ICGB   70-246  , 220-801   N10-006   70-461   VCP550   642-999   CISM   200-125  , CISM   70-177  , 200-120   300-320   1Z0-144   JK0-022   300-209   200-355   NSE4   1Y0-201   300-206  , 2V0-620   70-412   MB2-707   300-208  , 1Z0-060   PEGACPBA71V1   LX0-103   000-105   300-209   000-080   1Y0-201   642-732   70-177   70-410   74-678   101-400   MB2-707   MB5-705   500-260   1Z0-051   700-501   MB2-704   70-412  , 70-177   300-209   070-461   2V0-621D   3002   200-125  , CISM   70-410   810-403   220-901   300-115   350-018   000-104   1Z0-803   OG0-091   M70-101  , 200-355   74-678   70-461   210-065  , 2V0-621   200-125  , CAP  , CAS-002   200-310   N10-006   100-101   70-483   MB6-703  , CISSP   1z0-808   300-115   000-089  , 070-461   70-980   70-412   642-732   CAS-002   70-463   350-018   220-801   M70-101   CCA-500   70-461  , MB6-703   102-400   HP0-S42   102-400   74-678   640-911   210-260   SY0-401   350-080   70-243   70-980  ,

Episode 126, with guests Howard Wolfson and Parker Liautaud

Howard Wolfson and Parker Liautaud are our guests this week.
Show produced by Katherine Caperton.
Original Air Date: November 9, 2013 on SiriusXM “POTUS” Channel 124.
PoliOptics airs on POTUS on Saturdays at 8 am, 4 pm and midnight and on Sundays at noon and midnight.
Follow us on Twitter @Polioptics
Listen to the show by clicking on the bar above.
Show also available for download on Apple iTunes by clicking here

This week, 2013 is the new 2014.

There was a time when the mid-term elections framed the presidential election two years later. But in this odd year, the ballots in New Jersey and Virginia weren’t even done being counted before the cable nets started in with their graphics depicting Chris Christie and Hillary Clinton as dueling nominees of their parties.

For this to happen, of course, assumes that both politicians decided to run and both survive a primary and caucus season with built-in landmines for centrists like the New Jersey governor and the former Secretary of State, Senator from New York and First Lady of the Land.

Howard Wolfson on his sweet ride

And there was another big election this week: the race to succeed Mike Bloomberg, the three-term mayor of New York City. Bloomberg put his indelible imprint on the city that I now call home, but voters overwhelmingly chose a man, Bill DeBlasio, who promises to take the city in a different direction.

With the Macker headed to Richmond and Christie remaining in Trenton (for now) Hillary on the paid speaking circuit and DeBlasio weighing whether or not to move from Park Slope to Gracie Mansion, there’s a lot to chew on, polioptically, this week. In my view, there’s no one better to help sift through the haze of analysis and prognostication than my old friend Howard Wolfson, New York City’s Deputy Mayor for Government Affairs and Communications. Howard, a former top dog at the DCCC and top aide to Hillary Clinton, is now a man about town in his tricked out blue CitiBike, drinking in his last few months in the bullpen at City Hall.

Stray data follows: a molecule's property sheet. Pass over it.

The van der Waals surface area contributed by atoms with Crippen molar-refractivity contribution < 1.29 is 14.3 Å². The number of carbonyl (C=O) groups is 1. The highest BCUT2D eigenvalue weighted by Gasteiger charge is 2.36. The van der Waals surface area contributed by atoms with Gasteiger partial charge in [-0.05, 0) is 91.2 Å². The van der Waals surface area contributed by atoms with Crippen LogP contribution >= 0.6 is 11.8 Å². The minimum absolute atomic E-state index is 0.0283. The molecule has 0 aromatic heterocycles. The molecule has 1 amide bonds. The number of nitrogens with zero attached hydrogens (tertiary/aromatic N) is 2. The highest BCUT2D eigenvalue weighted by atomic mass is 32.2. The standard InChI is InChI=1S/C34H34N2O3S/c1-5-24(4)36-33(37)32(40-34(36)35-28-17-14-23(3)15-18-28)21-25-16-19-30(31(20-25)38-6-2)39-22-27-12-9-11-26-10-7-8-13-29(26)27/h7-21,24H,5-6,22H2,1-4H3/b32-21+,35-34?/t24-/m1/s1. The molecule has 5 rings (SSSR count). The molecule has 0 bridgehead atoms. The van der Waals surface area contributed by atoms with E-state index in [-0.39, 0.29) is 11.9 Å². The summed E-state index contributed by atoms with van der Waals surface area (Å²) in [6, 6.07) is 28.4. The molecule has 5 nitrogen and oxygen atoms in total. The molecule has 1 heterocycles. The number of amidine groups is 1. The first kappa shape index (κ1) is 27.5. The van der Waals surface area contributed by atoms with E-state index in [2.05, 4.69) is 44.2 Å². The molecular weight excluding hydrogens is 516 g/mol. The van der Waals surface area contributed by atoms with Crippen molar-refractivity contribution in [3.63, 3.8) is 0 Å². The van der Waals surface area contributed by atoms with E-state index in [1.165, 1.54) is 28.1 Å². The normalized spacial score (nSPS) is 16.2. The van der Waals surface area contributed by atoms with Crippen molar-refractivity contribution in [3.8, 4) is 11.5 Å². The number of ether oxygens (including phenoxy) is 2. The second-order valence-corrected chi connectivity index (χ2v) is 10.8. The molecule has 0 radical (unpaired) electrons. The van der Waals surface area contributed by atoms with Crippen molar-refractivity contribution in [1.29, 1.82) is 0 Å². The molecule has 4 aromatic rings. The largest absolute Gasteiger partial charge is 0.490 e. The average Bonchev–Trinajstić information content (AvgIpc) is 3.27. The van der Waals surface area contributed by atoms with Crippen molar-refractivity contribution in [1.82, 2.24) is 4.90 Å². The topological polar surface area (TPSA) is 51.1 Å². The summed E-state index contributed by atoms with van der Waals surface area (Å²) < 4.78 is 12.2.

* * *

Then, from one island, Manhattan, to another, Iceland, we’ll head to Langjökull glacier above Reykjavik for a conversation with a young man, Parker Liautaud, who’s boldly going where very few men have gone before.

The trip – the Willis Resilience Expedition – begins December 3 with 19 year old – yes, 19 year old – Parker Liautuad, as its leader. I should note here, as I do on the show, that for me this is a rare mix of business and pleasure. In my real life, I oversee corporate communications for Willis Group Holdings, the global risk advisor and insurance and reinsurance broker. Our job, every day, is to help clients around the world assess the risks they face and use the tools of insurance to build up resilience to withstand them. One of the risks that clients will face in the decades ahead is the effect of rising sea levels on low-lying areas. We saw the devastation that Superstorm Sandy did to New Jersey, New York City, Long Island and Connecticut with sea levels as they are, but what if the storm surge started from a baseline three inches higher?

Six months ago, in the name of better understanding of our changing world, Parker came to see us seeking support for his two-phase expedition the the South Pole.

In phase one of the Resilience Expedition — think of it as resilience of the planet — which starts in about two weeks, he will conduct three types of scientific observation into changing atmospheric conditions on Antarctica in a part of the continent that has never been studied on this scale. In phase two of the Expedition — think of it as resilience of the individualhe will attempt to break the record for the fastest journey on foot from the edge of Antarctica to the South Pole (about 400 miles in 22 days on foot) and become the youngest person ever to walk to both the North and South Poles. This 19-year old has already made the North Pole trip — three times!

Parker’s quest, and Parker himself, proved himself worthy of support. Here is a bit more on Parker and the Willis Resilience Expedition:

With his 400 mile journey getting underway on December 3, we’ll all be watching, the Gods of Technology willing, every step of the way.

Godspeed, Parker!


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